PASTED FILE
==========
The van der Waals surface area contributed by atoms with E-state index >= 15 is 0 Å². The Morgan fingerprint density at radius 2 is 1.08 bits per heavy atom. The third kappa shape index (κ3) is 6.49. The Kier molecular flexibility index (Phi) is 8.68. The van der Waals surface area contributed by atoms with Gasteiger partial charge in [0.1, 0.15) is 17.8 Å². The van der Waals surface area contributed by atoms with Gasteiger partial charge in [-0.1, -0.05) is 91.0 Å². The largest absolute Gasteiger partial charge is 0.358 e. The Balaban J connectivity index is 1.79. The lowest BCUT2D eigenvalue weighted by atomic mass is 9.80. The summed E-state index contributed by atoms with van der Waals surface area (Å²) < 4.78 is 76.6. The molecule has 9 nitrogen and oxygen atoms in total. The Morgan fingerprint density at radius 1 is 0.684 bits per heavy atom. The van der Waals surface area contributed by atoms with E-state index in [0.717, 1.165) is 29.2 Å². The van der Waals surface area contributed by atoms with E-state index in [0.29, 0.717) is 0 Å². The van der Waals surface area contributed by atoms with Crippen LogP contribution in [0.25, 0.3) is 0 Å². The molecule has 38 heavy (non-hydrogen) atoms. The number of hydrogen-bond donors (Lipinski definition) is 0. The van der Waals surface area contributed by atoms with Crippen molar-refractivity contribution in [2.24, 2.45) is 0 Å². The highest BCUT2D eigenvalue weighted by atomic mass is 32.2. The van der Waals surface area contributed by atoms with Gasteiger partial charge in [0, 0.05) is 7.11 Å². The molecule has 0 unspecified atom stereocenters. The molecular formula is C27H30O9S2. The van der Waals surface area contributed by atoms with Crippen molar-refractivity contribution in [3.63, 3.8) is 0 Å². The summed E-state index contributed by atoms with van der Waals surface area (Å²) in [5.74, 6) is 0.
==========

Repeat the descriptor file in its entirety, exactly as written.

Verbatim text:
The van der Waals surface area contributed by atoms with E-state index >= 15 is 0 Å². The Morgan fingerprint density at radius 2 is 1.08 bits per heavy atom. The third kappa shape index (κ3) is 6.49. The Kier molecular flexibility index (Phi) is 8.68. The van der Waals surface area contributed by atoms with Gasteiger partial charge in [0.1, 0.15) is 17.8 Å². The van der Waals surface area contributed by atoms with Gasteiger partial charge in [-0.1, -0.05) is 91.0 Å². The largest absolute Gasteiger partial charge is 0.358 e. The Balaban J connectivity index is 1.79. The lowest BCUT2D eigenvalue weighted by atomic mass is 9.80. The summed E-state index contributed by atoms with van der Waals surface area (Å²) < 4.78 is 76.6. The molecule has 9 nitrogen and oxygen atoms in total. The Morgan fingerprint density at radius 1 is 0.684 bits per heavy atom. The van der Waals surface area contributed by atoms with E-state index in [0.717, 1.165) is 29.2 Å². The van der Waals surface area contributed by atoms with E-state index in [0.29, 0.717) is 0 Å². The van der Waals surface area contributed by atoms with Crippen LogP contribution in [0.25, 0.3) is 0 Å². The molecule has 38 heavy (non-hydrogen) atoms. The number of hydrogen-bond donors (Lipinski definition) is 0. The van der Waals surface area contributed by atoms with Crippen molar-refractivity contribution in [2.24, 2.45) is 0 Å². The highest BCUT2D eigenvalue weighted by atomic mass is 32.2. The van der Waals surface area contributed by atoms with Gasteiger partial charge in [0, 0.05) is 7.11 Å². The molecule has 0 unspecified atom stereocenters. The molecular formula is C27H30O9S2. The van der Waals surface area contributed by atoms with Crippen molar-refractivity contribution in [3.63, 3.8) is 0 Å². The summed E-state index contributed by atoms with van der Waals surface area (Å²) in [5.74, 6) is 0.